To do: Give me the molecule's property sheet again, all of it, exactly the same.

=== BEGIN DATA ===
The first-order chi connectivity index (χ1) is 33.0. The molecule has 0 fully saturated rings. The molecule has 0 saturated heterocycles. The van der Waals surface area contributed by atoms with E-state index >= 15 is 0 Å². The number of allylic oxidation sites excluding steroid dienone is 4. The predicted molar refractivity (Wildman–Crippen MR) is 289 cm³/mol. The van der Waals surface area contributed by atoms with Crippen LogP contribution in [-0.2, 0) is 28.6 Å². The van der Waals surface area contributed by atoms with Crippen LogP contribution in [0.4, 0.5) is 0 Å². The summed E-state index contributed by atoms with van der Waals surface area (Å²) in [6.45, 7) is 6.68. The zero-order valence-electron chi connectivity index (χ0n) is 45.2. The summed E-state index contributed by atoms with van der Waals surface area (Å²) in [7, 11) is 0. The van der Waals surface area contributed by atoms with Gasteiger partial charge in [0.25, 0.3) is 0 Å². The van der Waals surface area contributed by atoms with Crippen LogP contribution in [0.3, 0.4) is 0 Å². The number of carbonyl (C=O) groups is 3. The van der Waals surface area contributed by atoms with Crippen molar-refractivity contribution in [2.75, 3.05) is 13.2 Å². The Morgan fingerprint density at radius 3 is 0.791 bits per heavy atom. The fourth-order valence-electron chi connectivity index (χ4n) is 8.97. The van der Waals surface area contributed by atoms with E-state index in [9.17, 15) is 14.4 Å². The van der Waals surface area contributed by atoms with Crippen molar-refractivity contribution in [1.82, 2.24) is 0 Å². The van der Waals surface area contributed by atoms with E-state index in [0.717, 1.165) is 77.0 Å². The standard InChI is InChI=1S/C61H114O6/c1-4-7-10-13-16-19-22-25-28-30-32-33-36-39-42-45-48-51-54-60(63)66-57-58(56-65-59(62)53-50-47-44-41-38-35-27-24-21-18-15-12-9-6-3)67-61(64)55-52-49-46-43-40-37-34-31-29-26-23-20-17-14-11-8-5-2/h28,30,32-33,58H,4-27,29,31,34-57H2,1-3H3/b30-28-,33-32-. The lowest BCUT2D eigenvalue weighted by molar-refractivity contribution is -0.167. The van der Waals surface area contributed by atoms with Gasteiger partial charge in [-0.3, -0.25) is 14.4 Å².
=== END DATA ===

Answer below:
The first-order chi connectivity index (χ1) is 33.0. The molecule has 0 fully saturated rings. The molecule has 0 saturated heterocycles. The van der Waals surface area contributed by atoms with E-state index >= 15 is 0 Å². The number of allylic oxidation sites excluding steroid dienone is 4. The predicted molar refractivity (Wildman–Crippen MR) is 289 cm³/mol. The van der Waals surface area contributed by atoms with Crippen LogP contribution in [-0.2, 0) is 28.6 Å². The van der Waals surface area contributed by atoms with Crippen LogP contribution in [0.4, 0.5) is 0 Å². The summed E-state index contributed by atoms with van der Waals surface area (Å²) in [6.45, 7) is 6.68. The zero-order valence-electron chi connectivity index (χ0n) is 45.2. The summed E-state index contributed by atoms with van der Waals surface area (Å²) in [7, 11) is 0. The van der Waals surface area contributed by atoms with Gasteiger partial charge in [0.25, 0.3) is 0 Å². The van der Waals surface area contributed by atoms with Crippen LogP contribution in [0.3, 0.4) is 0 Å². The number of carbonyl (C=O) groups is 3. The van der Waals surface area contributed by atoms with Crippen molar-refractivity contribution in [2.75, 3.05) is 13.2 Å². The Morgan fingerprint density at radius 3 is 0.791 bits per heavy atom. The fourth-order valence-electron chi connectivity index (χ4n) is 8.97. The van der Waals surface area contributed by atoms with E-state index in [9.17, 15) is 14.4 Å². The van der Waals surface area contributed by atoms with Crippen molar-refractivity contribution in [1.82, 2.24) is 0 Å². The van der Waals surface area contributed by atoms with E-state index in [0.717, 1.165) is 77.0 Å². The standard InChI is InChI=1S/C61H114O6/c1-4-7-10-13-16-19-22-25-28-30-32-33-36-39-42-45-48-51-54-60(63)66-57-58(56-65-59(62)53-50-47-44-41-38-35-27-24-21-18-15-12-9-6-3)67-61(64)55-52-49-46-43-40-37-34-31-29-26-23-20-17-14-11-8-5-2/h28,30,32-33,58H,4-27,29,31,34-57H2,1-3H3/b30-28-,33-32-. The lowest BCUT2D eigenvalue weighted by molar-refractivity contribution is -0.167. The van der Waals surface area contributed by atoms with Gasteiger partial charge in [-0.3, -0.25) is 14.4 Å².